SYDNEY • Right-wing terrorists pose a growing threat in Australia, the country's spy agency has warned, describing the extremist networks as "more cohesive and organised" than ever.
The Australian Security and Intelligence Organisation's (ASIO) annual report, released on Wednesday, said extreme right-wing networks are not only better organised now, but also "more sophisticated" than in the past.
"The threat from the extreme right wing in Australia has increased in recent years," it said. "Extreme right-wing groups in Australia are more cohesive and organised than they have been over previous years, and will remain an enduring threat."
The mosque attacks in Christchurch, New Zealand, that killed 50 people in March "brought the right-wing extremist threat back into focus", it added.
Australian Brenton Tarrant is accused of carrying out the attack.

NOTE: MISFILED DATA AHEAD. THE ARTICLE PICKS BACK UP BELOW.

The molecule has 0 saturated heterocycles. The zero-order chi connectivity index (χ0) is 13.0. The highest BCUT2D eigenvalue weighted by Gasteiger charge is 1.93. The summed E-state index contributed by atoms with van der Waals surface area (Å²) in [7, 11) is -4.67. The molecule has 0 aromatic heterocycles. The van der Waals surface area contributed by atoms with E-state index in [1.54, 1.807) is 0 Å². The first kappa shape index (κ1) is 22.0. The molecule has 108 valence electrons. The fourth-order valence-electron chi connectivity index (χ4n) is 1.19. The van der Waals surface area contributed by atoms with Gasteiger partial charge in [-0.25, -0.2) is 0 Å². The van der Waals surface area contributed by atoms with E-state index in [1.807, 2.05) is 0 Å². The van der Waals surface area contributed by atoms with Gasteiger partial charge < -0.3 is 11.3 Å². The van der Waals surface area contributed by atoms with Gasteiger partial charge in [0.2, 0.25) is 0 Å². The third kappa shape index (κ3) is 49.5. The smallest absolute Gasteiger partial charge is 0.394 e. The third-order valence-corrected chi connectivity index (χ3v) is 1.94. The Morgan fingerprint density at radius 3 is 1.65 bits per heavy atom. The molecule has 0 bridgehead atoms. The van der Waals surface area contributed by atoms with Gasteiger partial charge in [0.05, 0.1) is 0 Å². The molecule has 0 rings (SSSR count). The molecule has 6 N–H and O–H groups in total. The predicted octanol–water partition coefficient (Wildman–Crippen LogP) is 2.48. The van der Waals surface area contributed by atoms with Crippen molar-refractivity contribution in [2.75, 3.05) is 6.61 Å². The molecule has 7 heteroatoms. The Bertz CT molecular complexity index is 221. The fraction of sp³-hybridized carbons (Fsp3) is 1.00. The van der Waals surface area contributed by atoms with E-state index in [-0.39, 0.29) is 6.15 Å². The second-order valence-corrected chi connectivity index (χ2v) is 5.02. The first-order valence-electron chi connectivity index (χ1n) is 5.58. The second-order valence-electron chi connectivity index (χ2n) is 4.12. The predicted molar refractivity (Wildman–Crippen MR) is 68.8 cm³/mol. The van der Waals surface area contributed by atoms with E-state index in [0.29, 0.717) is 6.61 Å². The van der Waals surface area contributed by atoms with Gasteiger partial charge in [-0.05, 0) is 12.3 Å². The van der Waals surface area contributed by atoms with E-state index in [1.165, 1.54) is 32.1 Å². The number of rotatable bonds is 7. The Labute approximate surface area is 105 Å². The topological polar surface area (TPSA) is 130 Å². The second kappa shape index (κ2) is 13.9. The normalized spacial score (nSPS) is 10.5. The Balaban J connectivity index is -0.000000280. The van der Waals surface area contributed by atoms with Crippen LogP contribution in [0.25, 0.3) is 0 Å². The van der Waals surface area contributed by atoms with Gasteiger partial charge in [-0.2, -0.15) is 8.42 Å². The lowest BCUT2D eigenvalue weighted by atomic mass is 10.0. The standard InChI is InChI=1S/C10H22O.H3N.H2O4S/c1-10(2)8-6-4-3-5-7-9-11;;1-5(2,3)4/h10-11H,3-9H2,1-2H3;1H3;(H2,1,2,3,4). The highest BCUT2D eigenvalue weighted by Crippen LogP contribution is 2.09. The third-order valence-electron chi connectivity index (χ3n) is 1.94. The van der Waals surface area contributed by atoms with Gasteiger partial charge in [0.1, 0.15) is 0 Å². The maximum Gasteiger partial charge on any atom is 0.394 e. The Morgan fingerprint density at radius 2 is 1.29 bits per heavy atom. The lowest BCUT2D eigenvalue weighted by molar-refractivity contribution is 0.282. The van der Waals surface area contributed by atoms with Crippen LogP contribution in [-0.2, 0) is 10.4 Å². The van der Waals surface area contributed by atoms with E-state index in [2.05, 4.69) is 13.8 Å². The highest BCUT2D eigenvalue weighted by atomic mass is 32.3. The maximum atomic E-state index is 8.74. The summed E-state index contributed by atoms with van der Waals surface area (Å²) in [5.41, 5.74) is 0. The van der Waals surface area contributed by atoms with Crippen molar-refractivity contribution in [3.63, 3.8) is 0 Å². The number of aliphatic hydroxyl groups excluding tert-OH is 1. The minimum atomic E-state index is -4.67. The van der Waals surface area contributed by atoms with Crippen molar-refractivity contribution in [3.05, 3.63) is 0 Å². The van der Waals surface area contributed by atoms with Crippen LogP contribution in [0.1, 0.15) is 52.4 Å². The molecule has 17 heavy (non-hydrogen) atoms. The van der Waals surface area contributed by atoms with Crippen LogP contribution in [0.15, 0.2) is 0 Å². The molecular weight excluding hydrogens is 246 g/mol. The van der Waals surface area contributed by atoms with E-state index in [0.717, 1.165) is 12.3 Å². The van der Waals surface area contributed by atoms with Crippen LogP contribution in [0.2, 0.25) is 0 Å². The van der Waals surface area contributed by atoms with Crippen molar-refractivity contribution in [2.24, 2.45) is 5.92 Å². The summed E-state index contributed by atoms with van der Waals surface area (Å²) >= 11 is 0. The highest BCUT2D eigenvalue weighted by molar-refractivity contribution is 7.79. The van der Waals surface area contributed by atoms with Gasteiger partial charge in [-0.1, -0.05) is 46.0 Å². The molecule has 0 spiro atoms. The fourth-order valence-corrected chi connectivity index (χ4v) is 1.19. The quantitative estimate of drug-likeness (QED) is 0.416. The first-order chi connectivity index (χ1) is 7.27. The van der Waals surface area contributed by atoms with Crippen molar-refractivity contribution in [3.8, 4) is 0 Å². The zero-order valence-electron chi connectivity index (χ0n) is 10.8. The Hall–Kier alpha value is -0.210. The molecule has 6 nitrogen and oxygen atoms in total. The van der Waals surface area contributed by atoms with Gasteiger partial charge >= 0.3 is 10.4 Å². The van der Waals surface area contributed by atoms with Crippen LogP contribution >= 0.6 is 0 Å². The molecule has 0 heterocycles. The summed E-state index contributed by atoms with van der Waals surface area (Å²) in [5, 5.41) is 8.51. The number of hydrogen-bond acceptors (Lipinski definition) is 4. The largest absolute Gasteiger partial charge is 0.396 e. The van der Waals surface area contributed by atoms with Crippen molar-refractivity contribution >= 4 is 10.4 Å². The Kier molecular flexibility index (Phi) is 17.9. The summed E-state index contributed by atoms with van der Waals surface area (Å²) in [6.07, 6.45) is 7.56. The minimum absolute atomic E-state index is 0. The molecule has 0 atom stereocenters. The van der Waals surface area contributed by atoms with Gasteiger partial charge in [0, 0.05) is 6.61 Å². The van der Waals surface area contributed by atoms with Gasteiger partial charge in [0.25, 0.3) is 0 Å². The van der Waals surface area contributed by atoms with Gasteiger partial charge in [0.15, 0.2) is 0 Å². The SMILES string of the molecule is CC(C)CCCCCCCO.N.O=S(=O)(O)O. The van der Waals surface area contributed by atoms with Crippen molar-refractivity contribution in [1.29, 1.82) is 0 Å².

The spy agency predicted that any future right-wing attack in Australia would likely be "low capability" and carried out by a lone wolf or small group, though it did not rule out the possibility of a "sophisticated weapons attack".
ASIO also said the overall terrorist threat in the country "remains elevated" on the basis of intelligence that "indicates an intention and capability to conduct a terrorist attack in Australia".
The collapse of the Islamic State in Iraq and Syria (ISIS) caliphate has not significantly improved threat conditions, said the report.
"The threat from home-grown terrorism, coupled with the anticipated attempts by some terrorist fighters to return to Australia, remains a matter of the gravest security concern," it said.
Australia has banned citizens who fought for ISIS from returning home for up to two years.